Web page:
Translating Amanda Gorman

Non-translators might not have paid much attention to the recent controversy over the projected translation of U.S. National Youth Poet Laureate Amanda Gorman’s first book of poetry into Dutch, but many of us who translate have been following and discussing it quite a bit. The basic story is that the contracted publisher (Meulenhoff) hired author Marieke Lucas Rijneveld to do the job, a choice Gorman appears to have supported. Rijneveld announced being excited about taking on the work on social media, then some folks criticized the choice, including Dutch journalist Janice Deul, who wrote in de Volksrant, “Isn’t it — to say the least — a missed opportunity to hire Marieke Lucas Rijneveld for this job? She is white, non-binary, has no experience in this field, but according to Meulenhoff is still the ‘translator of dreams’?” and elsewhere: “Not to take anything away from Rijneveld’s qualities, but why not choose a writer who is — just like Gorman — a spoken word artist, young, female and unapologetically Black?” (I’m afraid I don’t know who translated these quotes from Dutch; they are in many of the English-language stories online, however, so thanks to you, invisible Dutch-English translator!) Rijeneveld resigned over the criticism, and the publisher announced that they’ll be working with a team of (as yet unnamed) others to do the work.

Rather than re-hash some of the most often repeated (and rather superficial) reactions about the pernicious cancel culture that forced the translator to resign, etc., I’ve been drawn, as always, to more fundamental translation issues in this episode.

One is an unstated but ubiquitous implication that translators, especially translators of poetry, need to have some sort of deep “simpatico” relationship with their author, even to the point of being of the same age, race, gender, political persuasion, and so on. I’m not pronouncing judgment on this idea, only pointing it out, because, as I just noted, it is often there without our perceiving it clearly. (In any case, Lawrence Venuti has critiqued it quite a bit already, and anyone interested in this line of thought should consult his books with an eye toward the use of the word “simpatico.”)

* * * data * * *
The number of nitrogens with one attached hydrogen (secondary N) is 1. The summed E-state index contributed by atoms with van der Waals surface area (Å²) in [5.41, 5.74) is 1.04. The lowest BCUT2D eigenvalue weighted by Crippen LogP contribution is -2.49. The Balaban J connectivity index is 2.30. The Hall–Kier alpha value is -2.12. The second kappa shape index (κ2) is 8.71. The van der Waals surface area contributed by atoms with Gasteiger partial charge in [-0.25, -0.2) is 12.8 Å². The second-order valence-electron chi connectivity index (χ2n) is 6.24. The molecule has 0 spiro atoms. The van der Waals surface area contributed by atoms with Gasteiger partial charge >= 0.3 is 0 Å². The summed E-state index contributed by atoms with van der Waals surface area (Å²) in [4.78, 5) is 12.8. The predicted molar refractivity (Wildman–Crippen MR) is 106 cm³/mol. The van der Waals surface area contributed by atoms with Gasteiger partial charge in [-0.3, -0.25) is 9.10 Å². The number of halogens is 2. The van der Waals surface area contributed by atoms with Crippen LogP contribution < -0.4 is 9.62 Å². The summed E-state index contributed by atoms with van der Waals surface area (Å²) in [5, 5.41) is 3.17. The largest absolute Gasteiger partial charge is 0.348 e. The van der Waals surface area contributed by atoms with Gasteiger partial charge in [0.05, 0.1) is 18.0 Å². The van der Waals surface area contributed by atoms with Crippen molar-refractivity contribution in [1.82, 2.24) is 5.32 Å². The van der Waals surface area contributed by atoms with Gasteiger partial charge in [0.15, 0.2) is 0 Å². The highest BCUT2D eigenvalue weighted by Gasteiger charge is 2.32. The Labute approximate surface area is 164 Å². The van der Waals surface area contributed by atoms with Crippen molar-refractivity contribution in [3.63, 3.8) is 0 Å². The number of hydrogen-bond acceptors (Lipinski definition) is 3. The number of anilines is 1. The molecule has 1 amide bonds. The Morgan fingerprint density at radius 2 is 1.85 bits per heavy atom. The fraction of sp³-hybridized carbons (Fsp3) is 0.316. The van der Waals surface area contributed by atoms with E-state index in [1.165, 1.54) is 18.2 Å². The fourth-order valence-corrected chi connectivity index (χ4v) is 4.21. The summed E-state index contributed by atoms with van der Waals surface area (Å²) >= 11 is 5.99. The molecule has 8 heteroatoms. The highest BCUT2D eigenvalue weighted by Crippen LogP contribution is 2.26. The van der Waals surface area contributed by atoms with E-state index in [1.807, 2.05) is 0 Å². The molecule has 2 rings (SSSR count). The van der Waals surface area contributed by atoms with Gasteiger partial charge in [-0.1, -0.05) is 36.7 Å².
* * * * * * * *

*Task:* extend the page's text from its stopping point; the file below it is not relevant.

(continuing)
The forms that this basic notion takes are wide-ranging and can sometimes be spotted in translator introductions and afterwords. One of the most fascinating instances I have read was in Ciaran Carson’s brief preface to his translation of Dante’s Inferno, where he notes, with disarming frankness, that when he began his work, he really didn’t know any Italian, and then proceeds to make a case for his experience in the Troubles of Northern Ireland as somehow akin to those of Dante in 13th-century Florence: the implication that two poets with kindred experience trumps the mere linguistic expertise of the Italian specialist is hard to avoid.